The 6 Triple Option Perimeter Blocking Situations

There are 6 Triple Option Perimeter Blocking Situations.

The Playside Receiver’s concern is where the Safety is (if there is one at all).

  • The Receiver aligns on the numbers with his inside foot up.  If there is no Safety, the Receiver runs to the end zone.  When the Corner is in a press position, the Receiver will jam him, rip with his opposite arm in the direction he’s going (outside if possible), and then run through the end zone.
  • If the Safety is in the middle of the field and the Corner is in a press position, the Receiver will jam him, rip with his opposite arm in the direction he’s going (outside if possible), and then run through the end zone.  When the Corner is off the Receiver (at least four yards), the Receiver will SPRINT one yard in front of his sternum, strike him with both hands in the sternum, and vertically remove the Corner with his toes North.
  • If the Safety is on the playside the Receiver will take three steps up the field; break on a 45-degree angle on the fourth step; and get his inside knee through the Safety’s crotch, his inside hand through the Safety’s stomach, and get his toes North.  When the Corner is in a press position, the Receiver will jam him, rip with his opposite arm in the direction he’s going (inside if possible), and then get his inside knee through the Safety’s crotch, his inside hand through the Safety’s stomach, and get his toes North.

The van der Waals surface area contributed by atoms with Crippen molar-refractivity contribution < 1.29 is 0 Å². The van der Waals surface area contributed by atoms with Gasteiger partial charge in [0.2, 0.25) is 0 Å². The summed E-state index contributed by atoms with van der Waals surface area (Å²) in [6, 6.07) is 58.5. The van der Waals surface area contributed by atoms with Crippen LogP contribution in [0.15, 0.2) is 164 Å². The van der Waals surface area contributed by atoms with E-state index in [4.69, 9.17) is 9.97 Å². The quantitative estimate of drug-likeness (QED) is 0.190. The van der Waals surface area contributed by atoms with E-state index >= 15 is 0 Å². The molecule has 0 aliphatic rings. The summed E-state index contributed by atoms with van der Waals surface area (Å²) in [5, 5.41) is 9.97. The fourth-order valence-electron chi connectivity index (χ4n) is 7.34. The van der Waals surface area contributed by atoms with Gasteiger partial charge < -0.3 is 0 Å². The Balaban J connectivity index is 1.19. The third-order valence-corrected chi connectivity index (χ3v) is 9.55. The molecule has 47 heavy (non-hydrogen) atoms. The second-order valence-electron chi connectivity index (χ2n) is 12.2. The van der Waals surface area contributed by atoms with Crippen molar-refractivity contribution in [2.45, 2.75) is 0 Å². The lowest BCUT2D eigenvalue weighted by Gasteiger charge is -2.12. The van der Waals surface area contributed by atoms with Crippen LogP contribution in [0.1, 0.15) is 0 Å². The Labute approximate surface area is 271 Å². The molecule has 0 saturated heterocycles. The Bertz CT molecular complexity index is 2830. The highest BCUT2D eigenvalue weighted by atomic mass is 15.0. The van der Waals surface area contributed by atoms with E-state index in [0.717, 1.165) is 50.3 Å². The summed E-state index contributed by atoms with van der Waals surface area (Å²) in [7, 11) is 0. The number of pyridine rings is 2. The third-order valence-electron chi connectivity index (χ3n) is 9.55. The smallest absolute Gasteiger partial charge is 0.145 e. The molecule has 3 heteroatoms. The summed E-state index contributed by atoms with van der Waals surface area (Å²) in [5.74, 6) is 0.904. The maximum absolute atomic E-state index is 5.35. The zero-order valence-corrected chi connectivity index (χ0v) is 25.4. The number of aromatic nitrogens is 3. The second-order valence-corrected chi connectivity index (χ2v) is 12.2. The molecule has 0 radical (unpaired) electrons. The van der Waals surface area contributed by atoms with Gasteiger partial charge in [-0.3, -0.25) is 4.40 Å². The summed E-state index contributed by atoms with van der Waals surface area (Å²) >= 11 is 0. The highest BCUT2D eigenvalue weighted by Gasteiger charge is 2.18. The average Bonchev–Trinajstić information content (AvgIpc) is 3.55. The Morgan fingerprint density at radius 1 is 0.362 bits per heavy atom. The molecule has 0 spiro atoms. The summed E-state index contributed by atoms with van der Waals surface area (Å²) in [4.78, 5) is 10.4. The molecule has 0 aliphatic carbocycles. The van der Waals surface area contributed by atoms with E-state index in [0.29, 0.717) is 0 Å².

The Playside A Loads UNLESS

  • Playside A aligns one yard behind the Tackle with his feet together and his knuckles in his knees.  The Playside A counts from the Tackle out.  #1 is the defender touching the Tackle.  #2 is the defender on or past #1. If there is no defender past #1 but there is someone stacked behind #1, he becomes #2.  The next person past #2 is #3 and that is for whom the Playside A is assigned.
  • If #3 is not on the playside or in the middle of the field, the Playside A will FIRST block the Mike.  If the Offensive Line secures the Mike, the Playside A then blocks #3.  This is called a LOAD scheme and the Playside A makes a “Lion, Lion, Lion” call to ensure assignment accuracy.
  • If #3 is on the playside, the Playside A takes three flat steps, steps at 45 degrees, and traps #3.  If the Playside A can get his inside knee through #3’s crotch, get his inside hand through the stomach, and get his toes North, he will do this.

The Backside Receiver


The Academy

The Academy empowers you to execute the Triple Option Offense the right way the first time.   Dr. Lou Cella installs Army and Navy’s modern-day Flexbone Triple Option Offense with you and your staff.

Read more: Testimonials from Dr. Cella’s clients.

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Dr. Lou Cella, Sport and Performance Psychologist

Dr., Lou Cella, Sport and Performance Psychologist
Dr. Lou Cella, Sport and Performance Psychologist

Dr. Lou Cella, is a Sport and Performance Psychologist.  He has assisted in the turnaround of numerous high school football programs through his flexbone triple option-based camp system.  Just months after Dr. Cella served as camp director:

Falls City (TX) won their first regional and first state championship in school history. 

Bayfield (CO) went to the state championship game.

Pamlico County (NC) went to the state championship game.

Cashmere (WA) went to the state semifinals.

Timmonsville (SC) went to the state semifinals after going 1-9 the previous season.

Learn more: Dr. Cella’s Interview with Sports Illustrated on the State of the Triple Option Offense.